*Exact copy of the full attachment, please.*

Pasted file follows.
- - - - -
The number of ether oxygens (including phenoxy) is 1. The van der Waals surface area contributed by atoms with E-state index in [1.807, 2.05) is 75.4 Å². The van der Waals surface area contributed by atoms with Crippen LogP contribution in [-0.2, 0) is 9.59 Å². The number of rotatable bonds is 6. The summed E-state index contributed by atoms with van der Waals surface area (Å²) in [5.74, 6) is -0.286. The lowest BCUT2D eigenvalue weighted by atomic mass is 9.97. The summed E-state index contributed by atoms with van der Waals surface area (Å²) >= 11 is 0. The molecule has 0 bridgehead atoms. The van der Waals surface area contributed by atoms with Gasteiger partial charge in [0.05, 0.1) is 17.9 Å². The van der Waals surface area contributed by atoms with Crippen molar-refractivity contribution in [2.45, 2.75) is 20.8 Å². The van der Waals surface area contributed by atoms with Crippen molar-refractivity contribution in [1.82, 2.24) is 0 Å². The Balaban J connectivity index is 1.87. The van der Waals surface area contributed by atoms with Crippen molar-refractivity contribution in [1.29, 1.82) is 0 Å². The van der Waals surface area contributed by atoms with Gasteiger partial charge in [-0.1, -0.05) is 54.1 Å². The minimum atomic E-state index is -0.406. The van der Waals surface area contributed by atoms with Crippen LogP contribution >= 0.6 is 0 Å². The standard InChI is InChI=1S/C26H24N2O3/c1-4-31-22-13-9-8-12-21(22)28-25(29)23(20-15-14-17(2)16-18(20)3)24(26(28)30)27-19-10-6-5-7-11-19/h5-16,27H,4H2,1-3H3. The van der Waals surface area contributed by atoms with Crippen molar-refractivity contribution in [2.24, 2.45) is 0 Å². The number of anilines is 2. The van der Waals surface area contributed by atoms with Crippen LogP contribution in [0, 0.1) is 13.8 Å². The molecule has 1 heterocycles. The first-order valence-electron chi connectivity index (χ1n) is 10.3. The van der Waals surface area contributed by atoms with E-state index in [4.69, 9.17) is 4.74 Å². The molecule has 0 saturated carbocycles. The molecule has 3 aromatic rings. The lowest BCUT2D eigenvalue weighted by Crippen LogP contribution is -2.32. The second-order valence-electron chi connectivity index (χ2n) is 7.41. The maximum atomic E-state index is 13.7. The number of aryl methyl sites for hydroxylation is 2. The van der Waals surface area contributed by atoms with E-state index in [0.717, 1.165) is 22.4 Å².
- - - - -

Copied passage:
The number of ether oxygens (including phenoxy) is 1. The van der Waals surface area contributed by atoms with E-state index in [1.807, 2.05) is 75.4 Å². The van der Waals surface area contributed by atoms with Crippen LogP contribution in [-0.2, 0) is 9.59 Å². The number of rotatable bonds is 6. The summed E-state index contributed by atoms with van der Waals surface area (Å²) in [5.74, 6) is -0.286. The lowest BCUT2D eigenvalue weighted by atomic mass is 9.97. The summed E-state index contributed by atoms with van der Waals surface area (Å²) >= 11 is 0. The molecule has 0 bridgehead atoms. The van der Waals surface area contributed by atoms with Gasteiger partial charge in [0.05, 0.1) is 17.9 Å². The van der Waals surface area contributed by atoms with Crippen molar-refractivity contribution in [2.45, 2.75) is 20.8 Å². The van der Waals surface area contributed by atoms with Crippen molar-refractivity contribution in [1.82, 2.24) is 0 Å². The Balaban J connectivity index is 1.87. The van der Waals surface area contributed by atoms with Crippen molar-refractivity contribution in [1.29, 1.82) is 0 Å². The van der Waals surface area contributed by atoms with Gasteiger partial charge in [-0.1, -0.05) is 54.1 Å². The minimum atomic E-state index is -0.406. The van der Waals surface area contributed by atoms with Crippen LogP contribution >= 0.6 is 0 Å². The standard InChI is InChI=1S/C26H24N2O3/c1-4-31-22-13-9-8-12-21(22)28-25(29)23(20-15-14-17(2)16-18(20)3)24(26(28)30)27-19-10-6-5-7-11-19/h5-16,27H,4H2,1-3H3. The van der Waals surface area contributed by atoms with Crippen molar-refractivity contribution in [2.24, 2.45) is 0 Å². The number of anilines is 2. The van der Waals surface area contributed by atoms with Crippen LogP contribution in [0, 0.1) is 13.8 Å². The molecule has 1 heterocycles. The first-order valence-electron chi connectivity index (χ1n) is 10.3. The van der Waals surface area contributed by atoms with E-state index in [4.69, 9.17) is 4.74 Å². The molecule has 0 saturated carbocycles. The molecule has 3 aromatic rings. The lowest BCUT2D eigenvalue weighted by Crippen LogP contribution is -2.32. The second-order valence-electron chi connectivity index (χ2n) is 7.41. The maximum atomic E-state index is 13.7. The number of aryl methyl sites for hydroxylation is 2. The van der Waals surface area contributed by atoms with E-state index in [0.717, 1.165) is 22.4 Å².